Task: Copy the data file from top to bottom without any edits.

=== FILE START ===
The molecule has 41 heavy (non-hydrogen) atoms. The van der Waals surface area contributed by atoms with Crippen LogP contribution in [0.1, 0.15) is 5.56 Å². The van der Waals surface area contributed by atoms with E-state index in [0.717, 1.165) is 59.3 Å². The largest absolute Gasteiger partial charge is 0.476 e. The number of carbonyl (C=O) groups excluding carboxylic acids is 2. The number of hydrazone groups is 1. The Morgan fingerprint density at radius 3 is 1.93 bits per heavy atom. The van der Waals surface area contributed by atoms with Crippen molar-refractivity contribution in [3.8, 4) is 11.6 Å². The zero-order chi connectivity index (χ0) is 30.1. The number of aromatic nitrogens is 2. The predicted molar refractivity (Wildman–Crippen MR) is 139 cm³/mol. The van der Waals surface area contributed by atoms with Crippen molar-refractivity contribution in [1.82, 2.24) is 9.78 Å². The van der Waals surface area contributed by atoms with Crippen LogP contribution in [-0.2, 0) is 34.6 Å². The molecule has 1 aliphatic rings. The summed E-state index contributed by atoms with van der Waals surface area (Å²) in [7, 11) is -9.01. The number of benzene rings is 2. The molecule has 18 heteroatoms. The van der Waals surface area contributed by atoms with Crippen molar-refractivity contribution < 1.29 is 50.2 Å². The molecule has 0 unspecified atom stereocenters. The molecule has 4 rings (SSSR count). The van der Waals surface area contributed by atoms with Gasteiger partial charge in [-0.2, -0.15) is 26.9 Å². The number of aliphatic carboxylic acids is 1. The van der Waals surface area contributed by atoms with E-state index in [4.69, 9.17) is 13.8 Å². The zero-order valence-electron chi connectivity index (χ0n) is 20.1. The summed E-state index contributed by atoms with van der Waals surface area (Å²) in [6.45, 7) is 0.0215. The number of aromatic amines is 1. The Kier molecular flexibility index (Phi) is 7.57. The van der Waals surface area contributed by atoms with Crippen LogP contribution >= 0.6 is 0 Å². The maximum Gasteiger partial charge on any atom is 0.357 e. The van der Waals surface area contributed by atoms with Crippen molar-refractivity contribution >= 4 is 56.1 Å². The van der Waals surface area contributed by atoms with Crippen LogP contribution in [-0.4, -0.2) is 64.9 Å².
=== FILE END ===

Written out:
The molecule has 41 heavy (non-hydrogen) atoms. The van der Waals surface area contributed by atoms with Crippen LogP contribution in [0.1, 0.15) is 5.56 Å². The van der Waals surface area contributed by atoms with E-state index in [0.717, 1.165) is 59.3 Å². The largest absolute Gasteiger partial charge is 0.476 e. The number of carbonyl (C=O) groups excluding carboxylic acids is 2. The number of hydrazone groups is 1. The Morgan fingerprint density at radius 3 is 1.93 bits per heavy atom. The van der Waals surface area contributed by atoms with Crippen molar-refractivity contribution in [3.8, 4) is 11.6 Å². The zero-order chi connectivity index (χ0) is 30.1. The number of aromatic nitrogens is 2. The predicted molar refractivity (Wildman–Crippen MR) is 139 cm³/mol. The van der Waals surface area contributed by atoms with Crippen molar-refractivity contribution in [1.82, 2.24) is 9.78 Å². The van der Waals surface area contributed by atoms with Crippen LogP contribution in [-0.2, 0) is 34.6 Å². The molecule has 1 aliphatic rings. The summed E-state index contributed by atoms with van der Waals surface area (Å²) in [7, 11) is -9.01. The number of benzene rings is 2. The molecule has 18 heteroatoms. The van der Waals surface area contributed by atoms with Crippen molar-refractivity contribution < 1.29 is 50.2 Å². The molecule has 0 unspecified atom stereocenters. The molecule has 4 rings (SSSR count). The van der Waals surface area contributed by atoms with Gasteiger partial charge in [-0.2, -0.15) is 26.9 Å². The number of aliphatic carboxylic acids is 1. The van der Waals surface area contributed by atoms with E-state index in [4.69, 9.17) is 13.8 Å². The zero-order valence-electron chi connectivity index (χ0n) is 20.1. The summed E-state index contributed by atoms with van der Waals surface area (Å²) in [6.45, 7) is 0.0215. The number of aromatic amines is 1. The Kier molecular flexibility index (Phi) is 7.57. The van der Waals surface area contributed by atoms with Crippen LogP contribution >= 0.6 is 0 Å². The maximum Gasteiger partial charge on any atom is 0.357 e. The van der Waals surface area contributed by atoms with Crippen molar-refractivity contribution >= 4 is 56.1 Å². The van der Waals surface area contributed by atoms with Crippen LogP contribution in [-0.4, -0.2) is 64.9 Å².